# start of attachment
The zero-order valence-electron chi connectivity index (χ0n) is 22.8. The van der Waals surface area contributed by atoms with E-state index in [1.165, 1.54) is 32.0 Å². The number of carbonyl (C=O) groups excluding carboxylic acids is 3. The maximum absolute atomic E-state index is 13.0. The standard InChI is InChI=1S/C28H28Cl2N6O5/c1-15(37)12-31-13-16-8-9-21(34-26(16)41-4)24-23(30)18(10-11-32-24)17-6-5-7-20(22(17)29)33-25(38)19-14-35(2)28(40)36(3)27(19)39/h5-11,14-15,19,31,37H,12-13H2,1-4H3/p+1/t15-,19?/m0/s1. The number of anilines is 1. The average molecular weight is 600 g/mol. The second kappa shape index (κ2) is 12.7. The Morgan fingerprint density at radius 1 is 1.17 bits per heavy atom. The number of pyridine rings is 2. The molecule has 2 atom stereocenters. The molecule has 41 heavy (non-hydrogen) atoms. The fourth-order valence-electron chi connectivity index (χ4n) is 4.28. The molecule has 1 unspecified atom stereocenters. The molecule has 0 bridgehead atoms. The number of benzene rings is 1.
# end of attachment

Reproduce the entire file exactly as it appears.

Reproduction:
The zero-order valence-electron chi connectivity index (χ0n) is 22.8. The van der Waals surface area contributed by atoms with E-state index in [1.165, 1.54) is 32.0 Å². The number of carbonyl (C=O) groups excluding carboxylic acids is 3. The maximum absolute atomic E-state index is 13.0. The standard InChI is InChI=1S/C28H28Cl2N6O5/c1-15(37)12-31-13-16-8-9-21(34-26(16)41-4)24-23(30)18(10-11-32-24)17-6-5-7-20(22(17)29)33-25(38)19-14-35(2)28(40)36(3)27(19)39/h5-11,14-15,19,31,37H,12-13H2,1-4H3/p+1/t15-,19?/m0/s1. The number of anilines is 1. The average molecular weight is 600 g/mol. The second kappa shape index (κ2) is 12.7. The Morgan fingerprint density at radius 1 is 1.17 bits per heavy atom. The number of pyridine rings is 2. The molecule has 2 atom stereocenters. The molecule has 41 heavy (non-hydrogen) atoms. The fourth-order valence-electron chi connectivity index (χ4n) is 4.28. The molecule has 1 unspecified atom stereocenters. The molecule has 0 bridgehead atoms. The number of benzene rings is 1.